Eubotrys racemosa (L.) Nutt. - Sweetbells
Native , Frequent
By Steven Clemants
Not peer reviewed
Last Modified 04/08/2013
Field IdentificationA deciduous shrub with elliptic leaves, horizontal racemes of white, vase-shaped flowers, and persistent capsules.
Nomenclature*Andromeda racemosa L., Sp. Pl. 1: 394. 1753. *Lyonia racemosa (L.) D. Don, Edinburgh New Philos. J. 17: 159. 1834. *Cassandra racemosa (L.) Spach, Hist. Nat. Vég. 9: 478. 1838. *Zenobia racemosa (L.) DC., Prodr. 7(2): 598. 1839. *Eubotrys racemosa (L.) Nutt., Trans. Amer. Phil. Soc., n.s. 8: 269. 1843. *Leucothoe racemosa (L.) A. Gray, Manual, ed. 2, 252. 1856. TYPE: United States. Pennsylvania: Kalm s.n. (Holotype: LINN?).
*Andromeda paniculata L., Sp. Pl. 1: 394. 1753. TYPE: Type not designated. Apparently four elements.
*Andromeda elegans Meerb., Pl. Select. Icon. Pict., p. , t. 27. 1798. TYPE: Type not cited, probably the published plate should be considered the type.
*Andromeda spicata P. Watson, Dendrol. Brit. 1: pl. 36. 1825. *Leucothoe spicata (P. Watson) G. Don, Gen. Hist. 3: 832. 1834. TYPE: Type not cited, cultivated material? ("Mr. Knight's, King's Road, Chelsea.").
*Leucothoe elongata Small, Bull. New York Bot. Gard. 1: 284. 1899. *Eubotrys elongata (Small) Small, Shrubs Florida 95, 133. 1913. *Leucothoe racemosa var. elongata (Small) Fernald, Rhodora 41: 554, pl. 578, fig. 4. 1939. TYPE: Type not designated, several elements. [long racemes, pilose branches and rachises, ciliate sepals]
*Leucothoe racemosa var. projecta Fernald, Rhodora 41: 553, t. 578, fig. 1-2. 1939. TYPE: United States. Virginia: Dinwiddie Co.; near Steere's Pond, NE of Burgess Station, 19 May 1939, M. L. Fernald & B. Long 100003 (Holotype: GH! #00015097; Isotype: PH, US!). [longer racemes and larger flowers]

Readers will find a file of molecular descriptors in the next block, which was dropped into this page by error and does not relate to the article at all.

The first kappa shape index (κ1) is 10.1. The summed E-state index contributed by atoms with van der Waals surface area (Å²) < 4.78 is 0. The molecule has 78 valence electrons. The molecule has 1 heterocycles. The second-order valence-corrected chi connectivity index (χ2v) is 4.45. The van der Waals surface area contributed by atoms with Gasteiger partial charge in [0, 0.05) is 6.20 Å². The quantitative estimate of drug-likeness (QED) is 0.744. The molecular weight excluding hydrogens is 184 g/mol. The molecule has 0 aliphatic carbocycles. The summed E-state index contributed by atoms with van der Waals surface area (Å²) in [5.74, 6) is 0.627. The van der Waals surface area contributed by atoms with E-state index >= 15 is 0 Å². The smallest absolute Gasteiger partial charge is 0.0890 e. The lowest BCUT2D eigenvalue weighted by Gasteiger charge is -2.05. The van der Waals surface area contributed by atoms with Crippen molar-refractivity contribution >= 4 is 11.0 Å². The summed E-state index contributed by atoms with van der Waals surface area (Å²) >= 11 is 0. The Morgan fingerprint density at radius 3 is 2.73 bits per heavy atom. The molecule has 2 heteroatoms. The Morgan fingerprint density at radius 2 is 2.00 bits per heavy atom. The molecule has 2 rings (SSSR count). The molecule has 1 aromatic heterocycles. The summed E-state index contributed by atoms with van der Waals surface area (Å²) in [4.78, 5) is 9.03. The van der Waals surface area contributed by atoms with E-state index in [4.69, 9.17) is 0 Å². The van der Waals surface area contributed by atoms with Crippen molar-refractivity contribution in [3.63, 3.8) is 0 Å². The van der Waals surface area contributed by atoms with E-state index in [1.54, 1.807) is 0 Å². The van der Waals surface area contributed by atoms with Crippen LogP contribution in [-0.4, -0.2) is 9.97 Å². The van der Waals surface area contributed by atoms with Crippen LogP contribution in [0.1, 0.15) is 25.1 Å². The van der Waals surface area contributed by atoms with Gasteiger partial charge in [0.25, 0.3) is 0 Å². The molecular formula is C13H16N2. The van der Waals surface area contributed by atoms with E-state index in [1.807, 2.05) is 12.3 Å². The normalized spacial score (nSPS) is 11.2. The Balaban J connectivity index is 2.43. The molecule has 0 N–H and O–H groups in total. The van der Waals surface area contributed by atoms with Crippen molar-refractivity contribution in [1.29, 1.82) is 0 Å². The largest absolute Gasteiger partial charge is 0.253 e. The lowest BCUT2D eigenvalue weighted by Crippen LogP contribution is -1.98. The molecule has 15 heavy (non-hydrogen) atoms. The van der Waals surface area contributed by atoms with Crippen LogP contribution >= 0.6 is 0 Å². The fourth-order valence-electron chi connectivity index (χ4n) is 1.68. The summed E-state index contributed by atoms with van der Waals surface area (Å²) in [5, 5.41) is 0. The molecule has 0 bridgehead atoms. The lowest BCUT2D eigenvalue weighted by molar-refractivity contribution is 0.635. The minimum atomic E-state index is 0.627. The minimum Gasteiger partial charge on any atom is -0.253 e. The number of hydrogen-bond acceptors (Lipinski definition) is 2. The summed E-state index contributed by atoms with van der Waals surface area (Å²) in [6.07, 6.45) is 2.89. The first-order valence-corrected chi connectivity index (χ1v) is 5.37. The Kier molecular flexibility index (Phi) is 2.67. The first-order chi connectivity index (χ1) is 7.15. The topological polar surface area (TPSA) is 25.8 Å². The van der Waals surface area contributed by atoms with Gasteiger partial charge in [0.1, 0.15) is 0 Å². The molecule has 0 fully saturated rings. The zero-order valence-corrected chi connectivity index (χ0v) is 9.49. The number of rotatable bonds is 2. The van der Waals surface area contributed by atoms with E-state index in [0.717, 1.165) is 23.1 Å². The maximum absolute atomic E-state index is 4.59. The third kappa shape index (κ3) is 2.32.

DescriptionHABIT perennial, deciduous, phanerophyte, shrubs, autotrophic, monoclinous, with fibrous roots, 1-4 m tall, not modified or with rhizomes (?).
STEMS erect, round, not winged, "regular". Prickles absent. Bark fibrous, exfoliating, dark gray. Branches erect or ascending, dark gray, round, not winged, 1.6 mm in diam. Twigs gray, not odoriferous, round, 1.4-1.7 mm in diam., smooth, glabrous, without glands. Pith present, light orange-yellow, round, continuous. Nodal diaphragms absent. Thorns absent. Aerial roots absent. Sap translucent. Resin absent.
BUDS terminal and axillary buds monomorphic. Terminal bud present, ovoid, 1 mm long, blunt. Axillary buds present, 1, ovoid, 1 mm long, blunt. Bud scales 7, dark red, imbricate, ovoid, chartaceous, obtuse, glabrous, without glands. Leaf scars crescent shaped, 0.6 mm high, 0.9 mm wide, glabrous. Vascular bundle scars 1, U-shaped, 0.2 mm tall.
LEAVES alternate, 1 per node, spaced ± evenly along stem, divergent from stem, simple. Stipules absent. Leaves petiolate, petiole "typical", 0.2-1 cm long, hairs short and unbranched, spreading, unicellular, uniseriate, sparse, throughout, not glabrescent, without glands. Leaf: abaxial surface green, adaxial surface green, blades elliptic or narrowly elliptic, plane, symmetric, 3.3-8.7 cm long, 1.5-4.1 cm wide, coriaceous, base cuneate, margin dentate, apex acute or acuminate, abaxial surface hairs short and unbranched or hairs long and unbranched, erect or appressed, unicellular or multicellular, uniseriate or multiseriate, white, sparse, throughout or along midveins, not glabrescent, glands present, glands at apex of hairs, dark red, adaxial surface hairs short and unbranched, appressed, multicellular, multiseriate, white, sparse, throughout, not glabrescent, glands present, glands at apex of hairs, dark red. Brochidodromous venation (?), veins 4. Leaf lobes absent. Spines absent. Tendrils absent.